In order to clarify the mechanisms of the positive inotropic actions of levosimendan and its optical isomer, dextrosimendan, we compared their concentration-dependent effects in intact papillary muscles, permeabilized cardiomyocytes and in purified phosphodiesterase enzyme preparations of guinea-pig hearts. In papillary muscles twitch tension increased with EC 50 values of 60 nM and 2.8 μM for levosimendan and dextrosimendan, respectively. Hence, the two enantiomers exhibited a 47 times potency difference in their positive inotropic effects in a preparation where theoretically Ca2+-sensitization and phosphodiesterase inhibition could both contribute to the positive inotropic effects. In guinea-pig cardiomyocytes, levosimendan and dextrosimendan increased isometric force production (at pCa 6.2) due to Ca2+-sensitization with EC 50 values of 8.4 nM and 0.64 μM, respectively, with a similar relative potency difference of 76. A major difference appeared in their relative pharmacological potencies, however, when the inhibitory effects of the two enantiomers were assayed on phosphodiesterase III, purified from guinea pig left ventricle (i.e. the phosphodiesterase isoenzyme which is dominant in that tissue). Levosimendan was a 427 times more potent phosphodiesterase inhibitor than dextrosimendan, with IC50 values of 7.5 nM, and 3.2 μM, respectively. Taken together, our data support the hypothesis that levosimendan and dextrosimendan exert their positive inotropic effects via a stereoselective Ca2+-sensitizing mechanism and not via stereoselective inhibition of phosphodiesterase III in the myocardium.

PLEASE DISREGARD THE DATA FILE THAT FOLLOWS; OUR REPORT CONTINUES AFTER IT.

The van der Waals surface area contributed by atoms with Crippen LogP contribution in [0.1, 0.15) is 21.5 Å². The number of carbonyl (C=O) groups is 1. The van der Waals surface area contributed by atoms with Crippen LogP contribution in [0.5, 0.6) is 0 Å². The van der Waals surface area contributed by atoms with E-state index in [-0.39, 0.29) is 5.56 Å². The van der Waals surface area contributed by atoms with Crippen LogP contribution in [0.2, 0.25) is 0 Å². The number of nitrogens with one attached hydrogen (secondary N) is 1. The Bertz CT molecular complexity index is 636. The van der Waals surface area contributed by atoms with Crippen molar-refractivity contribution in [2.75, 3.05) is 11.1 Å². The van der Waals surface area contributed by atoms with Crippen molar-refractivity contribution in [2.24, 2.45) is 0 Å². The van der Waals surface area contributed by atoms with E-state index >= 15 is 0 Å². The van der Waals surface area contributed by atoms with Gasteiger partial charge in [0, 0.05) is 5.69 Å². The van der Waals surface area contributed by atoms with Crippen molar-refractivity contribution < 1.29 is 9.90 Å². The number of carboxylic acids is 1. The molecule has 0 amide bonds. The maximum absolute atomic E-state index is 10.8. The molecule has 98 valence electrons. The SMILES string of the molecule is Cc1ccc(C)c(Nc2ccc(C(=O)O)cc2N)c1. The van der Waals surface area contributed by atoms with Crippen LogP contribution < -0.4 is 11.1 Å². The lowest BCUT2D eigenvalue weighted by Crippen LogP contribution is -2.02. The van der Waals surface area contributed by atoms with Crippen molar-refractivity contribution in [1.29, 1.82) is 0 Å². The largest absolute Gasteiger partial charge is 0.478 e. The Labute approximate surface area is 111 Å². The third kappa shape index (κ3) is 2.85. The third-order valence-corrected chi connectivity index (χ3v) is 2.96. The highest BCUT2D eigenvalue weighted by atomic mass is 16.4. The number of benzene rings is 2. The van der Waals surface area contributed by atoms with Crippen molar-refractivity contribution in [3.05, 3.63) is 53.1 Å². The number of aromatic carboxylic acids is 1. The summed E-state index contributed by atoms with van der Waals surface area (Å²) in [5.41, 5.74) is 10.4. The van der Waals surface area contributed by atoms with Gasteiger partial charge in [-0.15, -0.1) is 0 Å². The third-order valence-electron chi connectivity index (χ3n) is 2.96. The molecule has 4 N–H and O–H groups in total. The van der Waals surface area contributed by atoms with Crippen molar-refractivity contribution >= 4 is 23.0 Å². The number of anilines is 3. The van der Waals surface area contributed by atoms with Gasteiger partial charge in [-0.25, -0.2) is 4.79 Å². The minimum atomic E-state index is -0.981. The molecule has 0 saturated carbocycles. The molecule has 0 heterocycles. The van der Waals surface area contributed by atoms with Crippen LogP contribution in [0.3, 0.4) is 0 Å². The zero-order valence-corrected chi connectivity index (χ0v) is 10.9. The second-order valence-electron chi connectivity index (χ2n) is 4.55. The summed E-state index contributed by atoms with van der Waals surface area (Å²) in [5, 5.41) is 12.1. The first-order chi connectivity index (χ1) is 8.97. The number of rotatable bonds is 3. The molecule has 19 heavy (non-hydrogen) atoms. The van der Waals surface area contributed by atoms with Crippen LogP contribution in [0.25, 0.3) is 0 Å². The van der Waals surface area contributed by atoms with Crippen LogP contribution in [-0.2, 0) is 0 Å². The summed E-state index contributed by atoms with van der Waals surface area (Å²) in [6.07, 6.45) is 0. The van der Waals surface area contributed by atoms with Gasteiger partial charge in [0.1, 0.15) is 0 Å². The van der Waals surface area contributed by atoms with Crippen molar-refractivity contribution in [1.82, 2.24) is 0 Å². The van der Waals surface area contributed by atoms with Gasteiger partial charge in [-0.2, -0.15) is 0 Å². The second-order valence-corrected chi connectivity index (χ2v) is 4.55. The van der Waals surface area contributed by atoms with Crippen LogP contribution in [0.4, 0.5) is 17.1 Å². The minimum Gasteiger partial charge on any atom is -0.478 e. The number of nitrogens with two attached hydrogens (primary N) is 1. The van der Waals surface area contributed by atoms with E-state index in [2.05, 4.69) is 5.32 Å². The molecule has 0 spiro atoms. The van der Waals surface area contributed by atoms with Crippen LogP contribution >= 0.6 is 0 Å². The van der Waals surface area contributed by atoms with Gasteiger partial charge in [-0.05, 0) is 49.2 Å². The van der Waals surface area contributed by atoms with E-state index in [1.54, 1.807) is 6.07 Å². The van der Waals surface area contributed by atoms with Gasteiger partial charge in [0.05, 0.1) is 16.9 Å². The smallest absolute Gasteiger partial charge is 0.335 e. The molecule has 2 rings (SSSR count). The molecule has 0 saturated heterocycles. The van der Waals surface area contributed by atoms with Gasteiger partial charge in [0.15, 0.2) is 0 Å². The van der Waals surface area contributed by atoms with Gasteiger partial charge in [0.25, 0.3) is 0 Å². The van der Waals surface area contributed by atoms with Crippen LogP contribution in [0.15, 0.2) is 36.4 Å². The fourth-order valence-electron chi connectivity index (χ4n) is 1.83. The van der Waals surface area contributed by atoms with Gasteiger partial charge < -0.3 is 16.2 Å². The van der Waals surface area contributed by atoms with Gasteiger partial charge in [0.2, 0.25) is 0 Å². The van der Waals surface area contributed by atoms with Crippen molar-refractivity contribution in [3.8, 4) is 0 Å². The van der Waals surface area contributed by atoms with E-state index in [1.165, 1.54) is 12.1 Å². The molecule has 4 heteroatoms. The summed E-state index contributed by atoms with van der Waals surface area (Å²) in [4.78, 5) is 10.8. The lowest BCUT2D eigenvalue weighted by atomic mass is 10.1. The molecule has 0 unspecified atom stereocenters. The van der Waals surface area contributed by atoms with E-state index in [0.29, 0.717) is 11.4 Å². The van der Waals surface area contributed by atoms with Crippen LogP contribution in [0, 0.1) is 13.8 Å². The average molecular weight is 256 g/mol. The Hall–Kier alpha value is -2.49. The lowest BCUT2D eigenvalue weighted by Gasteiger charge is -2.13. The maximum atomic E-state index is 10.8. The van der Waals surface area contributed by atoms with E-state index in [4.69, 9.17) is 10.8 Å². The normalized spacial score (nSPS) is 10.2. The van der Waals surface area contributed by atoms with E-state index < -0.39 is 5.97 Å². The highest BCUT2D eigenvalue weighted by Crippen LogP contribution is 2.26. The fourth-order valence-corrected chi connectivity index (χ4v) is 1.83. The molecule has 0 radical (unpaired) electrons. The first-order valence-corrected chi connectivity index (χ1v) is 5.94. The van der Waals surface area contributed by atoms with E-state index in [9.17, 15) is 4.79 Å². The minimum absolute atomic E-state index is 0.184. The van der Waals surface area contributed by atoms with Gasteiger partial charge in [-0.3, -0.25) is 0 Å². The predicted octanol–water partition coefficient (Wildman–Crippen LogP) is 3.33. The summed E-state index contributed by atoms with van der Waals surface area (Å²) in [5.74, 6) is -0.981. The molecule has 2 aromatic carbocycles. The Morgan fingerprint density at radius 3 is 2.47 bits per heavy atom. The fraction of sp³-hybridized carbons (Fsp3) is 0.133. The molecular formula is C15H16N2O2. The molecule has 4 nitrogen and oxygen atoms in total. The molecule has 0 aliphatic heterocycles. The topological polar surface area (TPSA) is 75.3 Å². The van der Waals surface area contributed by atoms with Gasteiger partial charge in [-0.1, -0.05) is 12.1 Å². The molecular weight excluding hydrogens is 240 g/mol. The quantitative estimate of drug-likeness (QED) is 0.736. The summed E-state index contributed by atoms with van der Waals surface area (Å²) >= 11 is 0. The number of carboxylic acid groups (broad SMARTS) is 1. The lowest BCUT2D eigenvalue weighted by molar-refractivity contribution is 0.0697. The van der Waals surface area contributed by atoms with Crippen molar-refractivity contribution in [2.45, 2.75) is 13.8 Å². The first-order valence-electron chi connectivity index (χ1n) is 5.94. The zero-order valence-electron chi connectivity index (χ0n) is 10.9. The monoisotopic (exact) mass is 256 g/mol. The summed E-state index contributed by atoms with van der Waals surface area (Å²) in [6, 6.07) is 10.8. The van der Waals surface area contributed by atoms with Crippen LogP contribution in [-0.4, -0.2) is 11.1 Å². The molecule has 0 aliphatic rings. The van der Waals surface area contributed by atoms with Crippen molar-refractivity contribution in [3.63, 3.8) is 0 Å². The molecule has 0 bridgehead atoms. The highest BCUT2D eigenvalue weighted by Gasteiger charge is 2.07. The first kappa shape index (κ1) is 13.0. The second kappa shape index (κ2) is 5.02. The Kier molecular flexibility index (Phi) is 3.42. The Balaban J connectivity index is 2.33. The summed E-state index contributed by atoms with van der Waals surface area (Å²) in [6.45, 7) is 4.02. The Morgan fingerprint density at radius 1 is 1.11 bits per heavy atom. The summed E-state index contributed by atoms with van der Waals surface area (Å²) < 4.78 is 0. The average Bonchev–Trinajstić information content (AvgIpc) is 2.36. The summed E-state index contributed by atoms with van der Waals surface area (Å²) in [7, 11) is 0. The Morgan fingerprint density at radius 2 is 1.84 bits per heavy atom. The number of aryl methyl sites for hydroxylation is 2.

|Number of pages||5|
|Journal||Basic and Clinical Pharmacology and Toxicology|
|Publication status||Published - Jan 1 2006|
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